I love this concept and recently came across this blog post I wrote 3 years ago. I thought it was super relevant and wanted to share it with you again.
This summer my boys and I saw the movie "UP." (If you missed it, be sure you rent it. It's a great family movie). In the movie, the villain equips his dogs with devices that allow them to talk. One of our favorite scenes in the movie comes just as one of the dogs is explaining that his master has given him this collar and now he can talk. While the humans look at the three talking dogs somewhat stunned, one of the dogs yells "Squirrel" and all the rest of the dogs immediately turn their attention at once and shout, "Where?"
It's a hilarious moment that's repeated a few times in the movie and it has become sort of an inside joke in our family. Whenever someone's attention seems to be wandering (as in "are you listening to me?"), the speaker will say "Squirrel!". It's a great way to bring the listener's focus back in a humorous way (and we always crack up!)
I was thinking about this yesterday as I was working. It's hard to stay focused in the virtual world. I'll be working on a project in my shopping cart and then discover that there's a typo I need to fix on my website (which I accessed for my original project). Then while I'm on the page fixing the typo, I'll notice that my photo needs to be updated (I got new photos taken in June and am still discovering a few places where they need to be replaced). As I'm locating the new photo to upload to the page, my Outlook will message me that I have a new e-mail and I'll flash over to read it. Before I know it, I've completely forgotten where I started. "Squirrel!"
Does this scenario sound familiar to you? If so, let me recommend a few ideas that have really supported me in keeping the distractions to a minimum so I can keep my focus on one project at a time:
- Turn off the instant notification on your e-mail. This is simple (you can do it in the "Tools" and then "Options" tab in Outlook) so you're only receiving e-mails when you're ready to process them.
- Create a master list on Sunday evening of all of your projects for the week (I call mine a Master Manifestation list). List your goals for the week and then break down your actions by day (Monday – Friday). Even though I use the calendar and tasks in Outlook, I find having this visual piece of paper on my desk keeps me on track each day.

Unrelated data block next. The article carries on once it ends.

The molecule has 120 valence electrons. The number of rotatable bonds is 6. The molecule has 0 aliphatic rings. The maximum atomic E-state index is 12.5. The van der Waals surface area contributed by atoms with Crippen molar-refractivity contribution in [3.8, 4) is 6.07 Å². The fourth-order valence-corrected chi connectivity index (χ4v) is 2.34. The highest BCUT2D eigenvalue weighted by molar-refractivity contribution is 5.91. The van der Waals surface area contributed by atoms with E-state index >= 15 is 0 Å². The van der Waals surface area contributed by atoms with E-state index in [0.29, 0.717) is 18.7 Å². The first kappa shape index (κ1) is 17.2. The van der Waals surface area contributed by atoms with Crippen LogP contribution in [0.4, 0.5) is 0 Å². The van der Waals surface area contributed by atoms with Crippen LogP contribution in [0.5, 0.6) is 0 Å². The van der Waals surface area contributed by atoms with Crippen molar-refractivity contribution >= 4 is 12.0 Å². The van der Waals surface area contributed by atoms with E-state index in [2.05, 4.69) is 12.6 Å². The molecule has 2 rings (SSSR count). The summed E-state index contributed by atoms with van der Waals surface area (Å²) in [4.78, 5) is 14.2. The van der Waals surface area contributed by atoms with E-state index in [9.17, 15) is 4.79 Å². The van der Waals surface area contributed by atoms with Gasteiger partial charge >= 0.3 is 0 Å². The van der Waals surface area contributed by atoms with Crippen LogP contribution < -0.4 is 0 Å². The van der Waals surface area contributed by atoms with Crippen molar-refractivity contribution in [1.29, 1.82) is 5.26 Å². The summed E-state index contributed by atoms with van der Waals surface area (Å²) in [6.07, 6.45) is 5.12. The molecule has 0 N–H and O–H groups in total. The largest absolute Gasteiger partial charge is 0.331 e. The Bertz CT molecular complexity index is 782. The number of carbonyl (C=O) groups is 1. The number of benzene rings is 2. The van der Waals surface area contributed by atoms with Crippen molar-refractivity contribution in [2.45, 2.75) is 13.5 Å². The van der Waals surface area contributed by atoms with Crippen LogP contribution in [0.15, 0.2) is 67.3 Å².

- Schedule out blocks of time on your schedule for certain tasks and stick to it. An easy way to stay disciplined about doing this? Pretend someone is paying you by the hour to work on whatever the project is upon which you're currently working. If you don't keep track of your time, you won't get paid.
- Use an egg timer to keep you conscious of how much time has passed. You'll be amazed at how fast an hour goes when you stay conscious of the passing time.
I can't guarantee that these tools will completely eliminate the lack of focus you sometimes feel as you work, but I can promise that the more you become aware of the squirrel chasing you're doing, the less you'll be tempted to do it.
So, tell us what tools you use to keep yourself focused. I'd love to know.
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Julie Anne Jones is a direct sales corporate consultant, coach, and trainer, and the CEO of Julie Anne Jones, Inc. She is known for her authentic and easy-to-use scripting and specializes in specific systems, language, and tools for success in direct sales. To learn more about Julie Anne and her products and services, and to read her weekly blog posts, visit her at www.julieannejones.com.